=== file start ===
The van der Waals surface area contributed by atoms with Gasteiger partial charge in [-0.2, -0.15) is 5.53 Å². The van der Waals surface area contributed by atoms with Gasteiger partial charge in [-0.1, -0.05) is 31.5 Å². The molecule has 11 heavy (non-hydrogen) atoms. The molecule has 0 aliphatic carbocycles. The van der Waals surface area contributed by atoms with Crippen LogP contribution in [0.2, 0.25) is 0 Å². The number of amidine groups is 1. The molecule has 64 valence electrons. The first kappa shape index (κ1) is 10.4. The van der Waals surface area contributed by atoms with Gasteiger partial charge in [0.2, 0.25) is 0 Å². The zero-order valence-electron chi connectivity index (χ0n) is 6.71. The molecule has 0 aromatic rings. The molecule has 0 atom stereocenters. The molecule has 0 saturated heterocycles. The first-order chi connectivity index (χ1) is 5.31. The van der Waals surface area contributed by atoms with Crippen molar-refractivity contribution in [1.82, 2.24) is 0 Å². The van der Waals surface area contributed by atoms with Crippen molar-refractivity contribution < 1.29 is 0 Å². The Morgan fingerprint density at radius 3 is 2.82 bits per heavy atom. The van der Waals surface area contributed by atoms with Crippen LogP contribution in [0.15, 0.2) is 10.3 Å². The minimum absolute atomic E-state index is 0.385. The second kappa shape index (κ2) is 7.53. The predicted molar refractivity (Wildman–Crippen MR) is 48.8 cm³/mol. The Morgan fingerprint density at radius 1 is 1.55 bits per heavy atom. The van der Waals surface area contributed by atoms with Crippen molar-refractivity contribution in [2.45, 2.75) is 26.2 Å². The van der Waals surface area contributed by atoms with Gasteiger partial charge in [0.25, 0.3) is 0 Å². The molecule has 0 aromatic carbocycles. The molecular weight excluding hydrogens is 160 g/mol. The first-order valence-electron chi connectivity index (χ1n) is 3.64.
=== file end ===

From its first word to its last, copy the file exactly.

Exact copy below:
The van der Waals surface area contributed by atoms with Gasteiger partial charge in [-0.2, -0.15) is 5.53 Å². The van der Waals surface area contributed by atoms with Gasteiger partial charge in [-0.1, -0.05) is 31.5 Å². The molecule has 11 heavy (non-hydrogen) atoms. The molecule has 0 aliphatic carbocycles. The van der Waals surface area contributed by atoms with Crippen LogP contribution in [0.2, 0.25) is 0 Å². The number of amidine groups is 1. The molecule has 64 valence electrons. The first kappa shape index (κ1) is 10.4. The van der Waals surface area contributed by atoms with Gasteiger partial charge in [0.2, 0.25) is 0 Å². The zero-order valence-electron chi connectivity index (χ0n) is 6.71. The molecule has 0 aromatic rings. The molecule has 0 atom stereocenters. The molecule has 0 saturated heterocycles. The first-order chi connectivity index (χ1) is 5.31. The van der Waals surface area contributed by atoms with Crippen molar-refractivity contribution in [1.82, 2.24) is 0 Å². The van der Waals surface area contributed by atoms with Crippen molar-refractivity contribution < 1.29 is 0 Å². The Morgan fingerprint density at radius 3 is 2.82 bits per heavy atom. The van der Waals surface area contributed by atoms with Crippen LogP contribution in [0.15, 0.2) is 10.3 Å². The minimum absolute atomic E-state index is 0.385. The second kappa shape index (κ2) is 7.53. The predicted molar refractivity (Wildman–Crippen MR) is 48.8 cm³/mol. The Morgan fingerprint density at radius 1 is 1.55 bits per heavy atom. The van der Waals surface area contributed by atoms with Crippen molar-refractivity contribution in [2.45, 2.75) is 26.2 Å². The van der Waals surface area contributed by atoms with Gasteiger partial charge in [0.25, 0.3) is 0 Å². The molecule has 0 aromatic carbocycles. The molecular weight excluding hydrogens is 160 g/mol. The first-order valence-electron chi connectivity index (χ1n) is 3.64.